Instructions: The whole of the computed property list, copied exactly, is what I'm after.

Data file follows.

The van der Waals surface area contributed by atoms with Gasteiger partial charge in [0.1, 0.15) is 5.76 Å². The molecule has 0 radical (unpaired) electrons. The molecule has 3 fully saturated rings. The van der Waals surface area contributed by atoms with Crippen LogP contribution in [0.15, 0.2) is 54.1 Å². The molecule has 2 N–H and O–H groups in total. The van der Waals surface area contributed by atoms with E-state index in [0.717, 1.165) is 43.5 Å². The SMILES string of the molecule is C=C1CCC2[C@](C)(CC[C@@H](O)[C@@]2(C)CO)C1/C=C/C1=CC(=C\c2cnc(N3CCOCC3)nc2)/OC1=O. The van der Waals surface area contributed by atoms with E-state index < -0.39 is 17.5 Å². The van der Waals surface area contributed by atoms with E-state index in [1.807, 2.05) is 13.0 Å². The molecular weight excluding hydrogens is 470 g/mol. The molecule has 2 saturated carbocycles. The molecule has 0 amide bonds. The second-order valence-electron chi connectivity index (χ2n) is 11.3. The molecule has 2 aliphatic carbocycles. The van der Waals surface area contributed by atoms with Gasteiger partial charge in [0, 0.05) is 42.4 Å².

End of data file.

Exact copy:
The van der Waals surface area contributed by atoms with Gasteiger partial charge in [0.1, 0.15) is 5.76 Å². The molecule has 0 radical (unpaired) electrons. The molecule has 3 fully saturated rings. The van der Waals surface area contributed by atoms with Crippen LogP contribution in [0.15, 0.2) is 54.1 Å². The molecule has 2 N–H and O–H groups in total. The van der Waals surface area contributed by atoms with E-state index in [0.717, 1.165) is 43.5 Å². The SMILES string of the molecule is C=C1CCC2[C@](C)(CC[C@@H](O)[C@@]2(C)CO)C1/C=C/C1=CC(=C\c2cnc(N3CCOCC3)nc2)/OC1=O. The van der Waals surface area contributed by atoms with E-state index < -0.39 is 17.5 Å². The van der Waals surface area contributed by atoms with E-state index in [1.807, 2.05) is 13.0 Å². The molecular weight excluding hydrogens is 470 g/mol. The molecule has 2 saturated carbocycles. The molecule has 0 amide bonds. The second-order valence-electron chi connectivity index (χ2n) is 11.3. The molecule has 2 aliphatic carbocycles. The van der Waals surface area contributed by atoms with Gasteiger partial charge in [0, 0.05) is 42.4 Å².